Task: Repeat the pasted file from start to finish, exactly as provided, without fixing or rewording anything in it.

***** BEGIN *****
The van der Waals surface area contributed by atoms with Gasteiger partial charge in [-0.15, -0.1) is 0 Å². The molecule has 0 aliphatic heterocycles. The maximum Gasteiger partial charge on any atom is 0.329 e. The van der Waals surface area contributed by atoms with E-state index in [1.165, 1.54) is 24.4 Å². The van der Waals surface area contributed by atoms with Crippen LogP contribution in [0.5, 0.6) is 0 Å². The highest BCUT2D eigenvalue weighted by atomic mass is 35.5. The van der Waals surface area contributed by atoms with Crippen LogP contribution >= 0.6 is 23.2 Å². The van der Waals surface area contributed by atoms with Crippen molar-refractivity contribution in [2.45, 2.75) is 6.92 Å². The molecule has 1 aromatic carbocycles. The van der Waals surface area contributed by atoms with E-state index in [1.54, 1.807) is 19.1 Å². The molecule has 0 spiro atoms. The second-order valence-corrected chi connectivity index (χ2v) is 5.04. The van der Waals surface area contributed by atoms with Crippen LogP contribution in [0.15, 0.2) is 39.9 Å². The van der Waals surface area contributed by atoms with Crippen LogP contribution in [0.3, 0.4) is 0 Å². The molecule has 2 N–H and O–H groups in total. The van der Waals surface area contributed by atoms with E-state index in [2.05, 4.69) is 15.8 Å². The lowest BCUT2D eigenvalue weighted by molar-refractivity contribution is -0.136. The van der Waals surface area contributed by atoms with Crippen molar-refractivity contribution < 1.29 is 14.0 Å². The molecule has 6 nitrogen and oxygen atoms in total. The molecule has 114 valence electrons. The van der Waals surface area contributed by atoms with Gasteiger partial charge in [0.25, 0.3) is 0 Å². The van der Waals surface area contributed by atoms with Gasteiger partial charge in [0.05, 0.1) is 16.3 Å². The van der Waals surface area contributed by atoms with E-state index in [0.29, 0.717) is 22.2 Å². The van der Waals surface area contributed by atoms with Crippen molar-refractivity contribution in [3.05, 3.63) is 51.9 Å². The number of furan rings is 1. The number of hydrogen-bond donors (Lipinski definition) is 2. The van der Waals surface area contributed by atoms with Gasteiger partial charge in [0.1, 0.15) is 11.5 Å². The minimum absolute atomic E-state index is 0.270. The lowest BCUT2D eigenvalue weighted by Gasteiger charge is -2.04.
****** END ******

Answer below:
The van der Waals surface area contributed by atoms with Gasteiger partial charge in [-0.15, -0.1) is 0 Å². The molecule has 0 aliphatic heterocycles. The maximum Gasteiger partial charge on any atom is 0.329 e. The van der Waals surface area contributed by atoms with E-state index in [1.165, 1.54) is 24.4 Å². The van der Waals surface area contributed by atoms with Crippen LogP contribution in [0.5, 0.6) is 0 Å². The highest BCUT2D eigenvalue weighted by atomic mass is 35.5. The van der Waals surface area contributed by atoms with Crippen LogP contribution >= 0.6 is 23.2 Å². The van der Waals surface area contributed by atoms with Crippen molar-refractivity contribution in [2.45, 2.75) is 6.92 Å². The molecule has 1 aromatic carbocycles. The van der Waals surface area contributed by atoms with E-state index in [1.54, 1.807) is 19.1 Å². The molecule has 0 spiro atoms. The second-order valence-corrected chi connectivity index (χ2v) is 5.04. The van der Waals surface area contributed by atoms with Crippen LogP contribution in [0.15, 0.2) is 39.9 Å². The van der Waals surface area contributed by atoms with Crippen LogP contribution in [0.3, 0.4) is 0 Å². The molecule has 2 N–H and O–H groups in total. The van der Waals surface area contributed by atoms with E-state index in [2.05, 4.69) is 15.8 Å². The lowest BCUT2D eigenvalue weighted by molar-refractivity contribution is -0.136. The van der Waals surface area contributed by atoms with Crippen molar-refractivity contribution < 1.29 is 14.0 Å². The molecule has 6 nitrogen and oxygen atoms in total. The molecule has 114 valence electrons. The van der Waals surface area contributed by atoms with Gasteiger partial charge in [0.25, 0.3) is 0 Å². The van der Waals surface area contributed by atoms with Gasteiger partial charge in [0.05, 0.1) is 16.3 Å². The van der Waals surface area contributed by atoms with E-state index in [0.29, 0.717) is 22.2 Å². The van der Waals surface area contributed by atoms with Crippen molar-refractivity contribution in [3.05, 3.63) is 51.9 Å². The number of furan rings is 1. The number of hydrogen-bond donors (Lipinski definition) is 2. The van der Waals surface area contributed by atoms with Gasteiger partial charge in [0.1, 0.15) is 11.5 Å². The minimum absolute atomic E-state index is 0.270. The lowest BCUT2D eigenvalue weighted by Gasteiger charge is -2.04.